Food safety and security are two of the ‘Three-S.’ Both Dr. Chalermchai Sri-on and General Prayut Chan-o-Cha provided examples of initiatives in place such as ‘the Agriculture School Program,’ which is a success case for large scale reduction of malnutrition and improvement of food security for children in rural areas. However, none of these initiatives mentioned were able to do provide food security or ensure nutritious food during the pandemic. The pandemic has brought the problem of food insecurity and malnutrition into the forefront again, highlighting a deeper underlying issue that needs to be addressed. The current initiatives in place – some of which were introduced back in the 1980s – alone are not effective and more large scale initiatives are needed.
More problematically, although ‘food safety’ is one of the ‘Three-S’ and the term ‘healthy food’ and access to it was bought up multiple times by both Dr. Chalermchai Sri-on and General Prayut Chan-o-Cha, a large problem with the current industrial food system seems to be neglected. Agrochemicals, which contaminate our food was not once mentioned in either address.
The current food system we have in place in Thailand is heavily reliant on agrochemicals as a tool for crop protection. The majority of food being produced in the country is contaminated with chemicals, and so are our soil and water resources. As a result everyone from young school children to the elderly in both urban and rural areas is consuming chemicals contaminated food. Speaking to school teachers and smallholder farmers in rural villagers, they believe that if we were to test the blood of all the students in the area, every single one would come back with chemicals in their blood. The reduction of agrochemicals has to the key point going forwards and initiatives encouraging organic agriculture and a shift away from agrochemicals need to be introduced if food safety is to be achieved.
There are projects in place such as the FLR349* project by WWF Thailand, which has support from government agencies like the Royal Forestry Department, but actions by the wider government relating the reduction of agrochemicals has been limited and no large scale initiatives are in place to tackle this issue.
While phrases like food security and food safety sound great, they have led to no real action. To truly achieve the commitments to “strengthen food security and ensure equitable access to safe and healthy food for all to achieve the SDGs“ as well as the aim to create food self-reliance, more action is needed. New large scale solutions need to be implemented with a risk management framework in place.
Agroecology, which is also part of the ‘Three-S’ provides opportunity to mitigate this issue Utilised properly agroecology can provide access to safe food and restore the local food system, whilst restoring degraded landscapes. The FLR349 project is a strong example of this. Being part of the Three-S, agroecology should rightly be a major part of Thailand’s food system transformation commitments, therefore more of these initiatives need to be supported and scaled up soon.
Another problem with the UNFSS raised was by Joao Campari, Global Food Lead at WWF International. To Joao Campari, nature and climate were not mentioned enough in the commitments made by world leaders, and this could affect our ability to achieve the SDGs goals by 2030. While there was mention of sustainable use of natural resources, Thailand’s commitments focused on the human aspects of food system transformation. While this is important, as Joao Campari said, to achieve the SDGs by 2030 Thailand and the other countries may need to place equal focus on climate and nature elements as well.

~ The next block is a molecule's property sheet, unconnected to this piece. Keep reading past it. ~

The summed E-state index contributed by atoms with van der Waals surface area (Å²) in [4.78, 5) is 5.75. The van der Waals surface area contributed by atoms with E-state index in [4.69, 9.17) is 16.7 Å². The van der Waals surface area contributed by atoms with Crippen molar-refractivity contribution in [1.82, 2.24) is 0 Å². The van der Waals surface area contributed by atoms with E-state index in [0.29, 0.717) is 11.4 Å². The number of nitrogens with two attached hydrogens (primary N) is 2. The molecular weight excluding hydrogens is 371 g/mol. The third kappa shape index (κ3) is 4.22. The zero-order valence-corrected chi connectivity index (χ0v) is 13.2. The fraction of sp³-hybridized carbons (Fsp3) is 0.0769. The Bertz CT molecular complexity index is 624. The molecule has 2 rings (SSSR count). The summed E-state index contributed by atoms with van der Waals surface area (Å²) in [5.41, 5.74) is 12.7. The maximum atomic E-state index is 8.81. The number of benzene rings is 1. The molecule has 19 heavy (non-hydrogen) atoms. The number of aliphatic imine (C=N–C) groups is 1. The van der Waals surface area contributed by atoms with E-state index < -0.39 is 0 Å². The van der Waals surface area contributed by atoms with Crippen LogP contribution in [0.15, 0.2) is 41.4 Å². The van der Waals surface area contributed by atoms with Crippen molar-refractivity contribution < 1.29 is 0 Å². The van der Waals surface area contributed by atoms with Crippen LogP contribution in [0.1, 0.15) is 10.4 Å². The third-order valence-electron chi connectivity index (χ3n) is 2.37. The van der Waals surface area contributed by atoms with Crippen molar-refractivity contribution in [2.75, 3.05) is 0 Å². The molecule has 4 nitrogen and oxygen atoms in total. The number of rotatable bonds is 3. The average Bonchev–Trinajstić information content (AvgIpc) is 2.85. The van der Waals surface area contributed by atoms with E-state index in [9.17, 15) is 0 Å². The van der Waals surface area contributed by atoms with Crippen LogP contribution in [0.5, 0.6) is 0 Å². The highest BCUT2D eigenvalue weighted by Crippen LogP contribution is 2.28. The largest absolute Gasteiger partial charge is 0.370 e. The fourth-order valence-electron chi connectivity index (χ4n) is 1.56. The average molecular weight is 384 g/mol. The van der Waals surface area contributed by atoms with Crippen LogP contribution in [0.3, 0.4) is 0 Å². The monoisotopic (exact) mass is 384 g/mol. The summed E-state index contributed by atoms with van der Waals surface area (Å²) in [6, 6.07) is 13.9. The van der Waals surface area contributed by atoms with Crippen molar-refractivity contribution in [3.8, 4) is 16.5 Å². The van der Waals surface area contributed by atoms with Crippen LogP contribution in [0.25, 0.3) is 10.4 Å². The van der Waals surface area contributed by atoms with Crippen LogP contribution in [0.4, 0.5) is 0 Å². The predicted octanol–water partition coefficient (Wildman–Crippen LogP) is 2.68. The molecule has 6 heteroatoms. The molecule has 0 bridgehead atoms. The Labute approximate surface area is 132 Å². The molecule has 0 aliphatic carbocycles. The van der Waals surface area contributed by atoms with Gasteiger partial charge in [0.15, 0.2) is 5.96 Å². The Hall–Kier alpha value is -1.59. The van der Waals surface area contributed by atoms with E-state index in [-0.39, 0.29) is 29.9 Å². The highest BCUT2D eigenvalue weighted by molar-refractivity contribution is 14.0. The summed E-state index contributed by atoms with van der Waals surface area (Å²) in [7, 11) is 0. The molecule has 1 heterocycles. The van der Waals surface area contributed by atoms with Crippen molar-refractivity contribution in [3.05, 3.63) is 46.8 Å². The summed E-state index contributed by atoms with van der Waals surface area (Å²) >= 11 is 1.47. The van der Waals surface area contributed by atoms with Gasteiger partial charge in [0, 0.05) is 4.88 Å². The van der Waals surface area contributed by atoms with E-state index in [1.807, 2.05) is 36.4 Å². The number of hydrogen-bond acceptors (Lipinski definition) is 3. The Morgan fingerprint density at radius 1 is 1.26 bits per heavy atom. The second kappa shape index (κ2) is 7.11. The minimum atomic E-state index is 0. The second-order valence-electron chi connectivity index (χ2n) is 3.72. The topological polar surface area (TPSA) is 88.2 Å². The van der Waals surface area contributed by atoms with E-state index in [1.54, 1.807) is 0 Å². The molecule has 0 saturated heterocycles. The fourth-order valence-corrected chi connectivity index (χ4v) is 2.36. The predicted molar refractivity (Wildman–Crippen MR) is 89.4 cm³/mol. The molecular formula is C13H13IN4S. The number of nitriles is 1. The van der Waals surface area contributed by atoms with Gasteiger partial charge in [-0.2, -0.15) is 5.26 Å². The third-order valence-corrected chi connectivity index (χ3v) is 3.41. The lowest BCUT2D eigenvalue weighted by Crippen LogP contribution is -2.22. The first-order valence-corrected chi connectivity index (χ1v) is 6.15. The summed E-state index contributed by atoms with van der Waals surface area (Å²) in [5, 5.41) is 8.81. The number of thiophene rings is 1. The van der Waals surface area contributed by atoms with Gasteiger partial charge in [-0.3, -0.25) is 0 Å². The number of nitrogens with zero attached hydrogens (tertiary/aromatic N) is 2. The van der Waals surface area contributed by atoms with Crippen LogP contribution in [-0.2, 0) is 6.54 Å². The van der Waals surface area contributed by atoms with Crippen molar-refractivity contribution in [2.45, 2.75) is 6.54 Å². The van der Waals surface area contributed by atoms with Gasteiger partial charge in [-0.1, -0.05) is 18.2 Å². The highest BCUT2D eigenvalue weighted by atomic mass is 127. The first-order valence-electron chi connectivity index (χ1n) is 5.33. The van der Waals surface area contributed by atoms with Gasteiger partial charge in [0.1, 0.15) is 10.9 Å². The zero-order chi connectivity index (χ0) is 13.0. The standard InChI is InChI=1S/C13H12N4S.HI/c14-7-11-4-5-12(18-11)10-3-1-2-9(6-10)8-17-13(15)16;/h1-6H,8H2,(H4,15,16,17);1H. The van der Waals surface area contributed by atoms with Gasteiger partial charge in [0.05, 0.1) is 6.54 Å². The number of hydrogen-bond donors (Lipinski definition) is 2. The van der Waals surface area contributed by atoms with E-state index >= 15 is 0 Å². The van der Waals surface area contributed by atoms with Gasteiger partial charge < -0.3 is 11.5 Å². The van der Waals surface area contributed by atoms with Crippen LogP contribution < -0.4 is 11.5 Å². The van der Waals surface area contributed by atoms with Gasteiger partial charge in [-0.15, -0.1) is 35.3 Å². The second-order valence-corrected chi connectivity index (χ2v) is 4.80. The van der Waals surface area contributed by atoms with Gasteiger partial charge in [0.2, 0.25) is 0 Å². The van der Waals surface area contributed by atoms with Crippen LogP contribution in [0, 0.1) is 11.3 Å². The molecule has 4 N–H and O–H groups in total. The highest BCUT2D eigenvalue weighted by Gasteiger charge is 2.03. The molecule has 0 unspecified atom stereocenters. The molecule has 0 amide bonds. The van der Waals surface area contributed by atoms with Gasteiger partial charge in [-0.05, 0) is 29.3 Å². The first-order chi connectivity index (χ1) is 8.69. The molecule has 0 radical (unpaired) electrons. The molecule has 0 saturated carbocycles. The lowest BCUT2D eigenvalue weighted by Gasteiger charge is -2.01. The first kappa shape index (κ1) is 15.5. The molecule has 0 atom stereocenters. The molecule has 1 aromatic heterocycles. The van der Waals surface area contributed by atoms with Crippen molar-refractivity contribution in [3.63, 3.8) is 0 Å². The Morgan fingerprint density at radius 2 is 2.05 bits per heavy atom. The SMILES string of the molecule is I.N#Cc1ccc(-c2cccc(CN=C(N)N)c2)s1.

Joao Campari did however note that by being one of the countries supporting WWF’s work with “coalitions on agroecology, blue and aquatic foods, soil health and healthy and sustainable diets, which can help support thriving biodiversity and reduce the amount of carbon in the atmosphere,” Thailand is moving in the right direction.
The UNFSS built strong foundations on which success could be built and Thailand has made strong commitments and are moving in the right direction. However, until real action is taken that is beneficial to both humans and the environment, the targets set in these commitments and the SDGs cannot be achieved.
* What is The FLR349?:
FLR349 is a fund that has been developed based on the King’s Philosophy of “Three Forests, Four Benefits” and the development of a value chain which could become a model for farmers living in watershed areas. The FLR349 Fund helps farmers turn their agricultural operation from forest-encroaching mono-agriculture with intensive use of chemicals into the “Three Forests, Four Benefits” agricultural system which helps to restore the environment by stopping the destruction of top soil. Farmers learn to grow perennial trees, fruit trees, vegetables and herbs in a mixed system that is sustainable, and which replenishes the soil. Such plantations function like carbon sinks and water reservoirs which make possible the production of diverse and safe foods for consumption. It helps to empower farmers and their community, helps to reduce their living expenses, and helps to keep them healthy. As a result, they can break free from the endless cycle of debt that has trapped many farmers in our current food system. This system is consistent with the UN Sustainable Development Goals (SDGs).